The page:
Trailing millennials (18-24 years old) likely to be the most pro-PC of all age groups in 2016
according to Deloitte Global 2016 TMT Predictions
Virtual reality gear forecast to hit record billion-dollar mark this year One out of 4 smartphone users in developed markets expected to be “data exclusive”, i.e. will not make any traditional phone calls in a given week in 2016 Cognitive technologies enhance more than 80 of the world’s 100 biggest enterprise software companies this year The European football market will likely reach US$30 billion for the first time in 2016
Brussels, 14 January 2016 – Deloitte Touche Tohmatsu Limited (Deloitte Global) predicts that while millennials are the smartphone generation, trailing millennials (18-24 years old) will likely be the most pro-PC in 2016 of all age groups. The 15th edition of Technology, Media & Telecommunications (TMT) Predictions, a report by Deloitte Global, estimates that an average of over 85 percent of trailing millennials in 13 developed world countries had access to a laptop in 2015, a little lower than the 89% who have access to a smartphone in these markets. “It appears 18-24 year-olds see smartphones and PCs as complements, not substitutes“, said Vincent Fosty, Deloitte Belgium TMT Industry Leader. “What some predicted would be the death of PC or the Post PC era does not seem to materialize at least in these age groups"
- Cognitive technologies enhance enterprise software - In 2016 more than 80 of the world’s 100 biggest software companies will likely have integrated cognitive technologies such as machine learning, natural language processing, or speech recognition, into their products. This represents a 25 percent increase from 2015 when 64 of the top 100 had launched products and services, which featured one or more cognitive technologies.
- Women in IT jobs: it is about education, but also about more than just education - By the end of 2016 fewer than 25 percent of information technology (IT) jobs in developed countries are expected to be held by women, (i.e., women working in IT roles). This figure is about the same as 2015, and may even be down.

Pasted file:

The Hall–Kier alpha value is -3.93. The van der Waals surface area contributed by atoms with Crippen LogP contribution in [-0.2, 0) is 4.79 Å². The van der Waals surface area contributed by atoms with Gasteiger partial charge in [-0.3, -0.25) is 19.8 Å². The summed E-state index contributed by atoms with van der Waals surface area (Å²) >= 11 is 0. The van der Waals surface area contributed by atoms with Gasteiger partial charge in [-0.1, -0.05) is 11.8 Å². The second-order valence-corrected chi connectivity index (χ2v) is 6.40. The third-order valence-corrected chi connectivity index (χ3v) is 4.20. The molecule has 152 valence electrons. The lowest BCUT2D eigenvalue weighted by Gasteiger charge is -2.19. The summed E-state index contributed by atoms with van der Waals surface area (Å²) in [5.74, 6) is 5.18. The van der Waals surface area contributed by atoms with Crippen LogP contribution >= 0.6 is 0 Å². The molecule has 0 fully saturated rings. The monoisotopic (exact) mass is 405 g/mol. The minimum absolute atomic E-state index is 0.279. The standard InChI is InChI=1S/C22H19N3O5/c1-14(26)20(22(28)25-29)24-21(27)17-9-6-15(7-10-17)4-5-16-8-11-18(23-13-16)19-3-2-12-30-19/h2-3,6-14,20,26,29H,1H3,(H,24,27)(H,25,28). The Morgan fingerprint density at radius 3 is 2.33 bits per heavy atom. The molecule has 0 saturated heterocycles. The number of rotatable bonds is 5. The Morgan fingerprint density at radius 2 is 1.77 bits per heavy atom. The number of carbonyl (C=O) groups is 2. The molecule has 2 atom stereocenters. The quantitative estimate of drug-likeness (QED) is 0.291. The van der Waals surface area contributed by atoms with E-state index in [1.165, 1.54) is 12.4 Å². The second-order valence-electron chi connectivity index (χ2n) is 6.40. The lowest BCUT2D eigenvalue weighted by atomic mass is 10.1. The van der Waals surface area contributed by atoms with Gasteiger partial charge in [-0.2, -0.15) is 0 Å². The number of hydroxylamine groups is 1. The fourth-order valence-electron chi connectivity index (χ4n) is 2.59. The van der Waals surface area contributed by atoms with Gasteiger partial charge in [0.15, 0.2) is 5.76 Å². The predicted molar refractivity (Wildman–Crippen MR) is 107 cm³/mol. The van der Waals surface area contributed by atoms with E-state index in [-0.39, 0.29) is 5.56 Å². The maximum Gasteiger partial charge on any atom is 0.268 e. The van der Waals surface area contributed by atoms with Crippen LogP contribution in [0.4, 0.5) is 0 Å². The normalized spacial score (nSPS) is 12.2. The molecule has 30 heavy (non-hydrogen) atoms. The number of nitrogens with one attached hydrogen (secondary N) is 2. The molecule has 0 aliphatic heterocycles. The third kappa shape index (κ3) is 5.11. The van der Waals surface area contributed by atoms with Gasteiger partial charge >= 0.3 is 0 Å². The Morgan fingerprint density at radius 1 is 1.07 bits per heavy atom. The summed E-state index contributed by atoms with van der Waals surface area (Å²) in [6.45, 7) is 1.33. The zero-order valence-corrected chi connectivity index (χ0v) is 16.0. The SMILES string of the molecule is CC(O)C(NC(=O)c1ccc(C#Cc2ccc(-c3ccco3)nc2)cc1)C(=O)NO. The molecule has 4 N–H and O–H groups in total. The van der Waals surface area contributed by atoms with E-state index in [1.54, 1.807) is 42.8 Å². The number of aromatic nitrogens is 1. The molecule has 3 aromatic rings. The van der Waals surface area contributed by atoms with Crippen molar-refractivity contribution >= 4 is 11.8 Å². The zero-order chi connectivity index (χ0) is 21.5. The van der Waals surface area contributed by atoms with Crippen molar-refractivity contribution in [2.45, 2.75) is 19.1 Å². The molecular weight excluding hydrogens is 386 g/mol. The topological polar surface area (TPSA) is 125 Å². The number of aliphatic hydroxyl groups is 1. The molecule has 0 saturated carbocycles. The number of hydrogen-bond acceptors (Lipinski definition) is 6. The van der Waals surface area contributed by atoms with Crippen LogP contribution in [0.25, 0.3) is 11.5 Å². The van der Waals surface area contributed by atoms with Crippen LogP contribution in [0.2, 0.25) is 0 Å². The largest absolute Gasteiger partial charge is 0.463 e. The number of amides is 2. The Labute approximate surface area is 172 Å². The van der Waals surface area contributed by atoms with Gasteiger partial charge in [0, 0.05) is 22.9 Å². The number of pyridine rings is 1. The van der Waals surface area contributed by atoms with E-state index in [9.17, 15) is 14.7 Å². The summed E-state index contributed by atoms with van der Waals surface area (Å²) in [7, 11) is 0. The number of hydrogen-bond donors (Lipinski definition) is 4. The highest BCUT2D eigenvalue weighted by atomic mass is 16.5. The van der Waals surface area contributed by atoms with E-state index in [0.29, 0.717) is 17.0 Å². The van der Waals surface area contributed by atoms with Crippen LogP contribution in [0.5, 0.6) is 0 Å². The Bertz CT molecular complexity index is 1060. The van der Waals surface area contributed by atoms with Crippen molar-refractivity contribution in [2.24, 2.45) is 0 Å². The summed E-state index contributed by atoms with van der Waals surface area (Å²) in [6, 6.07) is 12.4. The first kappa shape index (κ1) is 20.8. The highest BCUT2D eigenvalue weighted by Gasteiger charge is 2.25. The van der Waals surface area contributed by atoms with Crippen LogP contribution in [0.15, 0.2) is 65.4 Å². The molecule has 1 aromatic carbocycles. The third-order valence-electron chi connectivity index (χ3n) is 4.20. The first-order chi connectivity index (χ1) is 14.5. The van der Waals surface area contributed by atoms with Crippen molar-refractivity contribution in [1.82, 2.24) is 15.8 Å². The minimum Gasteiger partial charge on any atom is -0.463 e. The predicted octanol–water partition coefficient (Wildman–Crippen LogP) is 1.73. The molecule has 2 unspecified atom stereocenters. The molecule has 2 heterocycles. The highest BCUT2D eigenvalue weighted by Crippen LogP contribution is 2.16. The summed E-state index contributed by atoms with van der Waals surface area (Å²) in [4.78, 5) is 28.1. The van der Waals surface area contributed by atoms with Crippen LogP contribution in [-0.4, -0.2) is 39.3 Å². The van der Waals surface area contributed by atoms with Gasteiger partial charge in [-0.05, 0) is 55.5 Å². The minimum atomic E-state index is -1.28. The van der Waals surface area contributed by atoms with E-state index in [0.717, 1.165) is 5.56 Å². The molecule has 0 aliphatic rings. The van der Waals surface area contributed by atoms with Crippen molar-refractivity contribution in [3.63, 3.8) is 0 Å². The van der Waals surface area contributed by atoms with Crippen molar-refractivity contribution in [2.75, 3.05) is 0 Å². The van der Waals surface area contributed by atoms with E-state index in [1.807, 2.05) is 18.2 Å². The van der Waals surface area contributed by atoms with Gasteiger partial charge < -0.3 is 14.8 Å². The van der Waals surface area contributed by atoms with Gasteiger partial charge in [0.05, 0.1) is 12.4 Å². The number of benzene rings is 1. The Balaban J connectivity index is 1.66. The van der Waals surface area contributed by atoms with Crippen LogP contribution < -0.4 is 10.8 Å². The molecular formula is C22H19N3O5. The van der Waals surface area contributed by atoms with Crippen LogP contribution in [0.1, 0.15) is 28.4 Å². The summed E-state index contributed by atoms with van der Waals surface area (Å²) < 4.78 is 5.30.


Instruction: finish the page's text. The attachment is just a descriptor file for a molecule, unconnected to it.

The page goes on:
- European football scores US$30 billion - The European football market will likely reach US$30 billion for the first time for 2016/2017, an US$8 billion increase relative to 2011/2012, and a compound annual growth rate of seven percent.
- Mobile ad-blockers: saved by the app? - Only 0.3 percent of all mobile device owners are expected to use an ad-blocker by end 2016. This is likely to place less than US$100 million (0.1 percent) of the US$70 billion mobile advertising (smartphones and tablets) market at risk.
- Mobile games: leading, but less lucrative - In 2016 mobile (smartphone and tablet) will likely become the leading games platform by software revenue, expected to generate US$35 billion in revenue up 20 percent from 2015. This compares to expected revenues of US$32 billion for PC games and US$28 billion for console games, up only five and six percent respectively from the previous year. However, average revenue per game by platform will likely vary significantly.
- The rise of the “data exclusive” - About 26 percent of smartphone users in developed markets are expected to not make any traditional phone calls in a given week in 2016. These individuals, known as ‘data exclusives’, have not stopped communicating, but are rather substituting traditional voice calls for a combination of messaging including SMS, voice and video services delivered ‘over the top’
- The dawn of the Gigabit Internet age: every bit counts - The number of Gigabit per second (Gbit/s) Internet connections is expected to surge to ten million by year-end, a tenfold increase of which about 70 percent will likely be residential connections. Rising demand will likely be fueled by increasing availability and falling prices. It’s anticipated that about 600 million subscribers may be on networks that offer a Gigabit tariff as of 2020, representing the majority of connected homes in the world.
- Photo sharing: trillions and rising - In 2016, 2.5 trillion photos are expected to be shared or stored online, a 15 percent increase on the prior year. Over 90 percent of these photos will likely have been taken over a smartphone; digital SLRs, compact cameras, tablets and laptops are estimated to collectively contribute the remainder. This estimate does not include the trillions of photos that remain on devices’ memory.
Now in its 15th year, Deloitte Global’s annual TMT Predictions provides a 12-18 month outlook on key trends in the technology, media and telecommunications industry sectors worldwide. Full details about the global TMT Predictions are available here: www.deloitte.com/TMTpredictions2016
About the Deloitte Global TMT Predictions
The TMT Predictions are based on worldwide research supported by in-depth interviews and input from Deloitte member firm clients, Deloitte member firm alumni, its industry analysts, leading TMT executives, and thousands of Deloitte member firm TMT practitioners across its global network. The focus of Predictions varies from year-to-year, but one theme appears constant: the impact of TMT on behavior steadily deepens.
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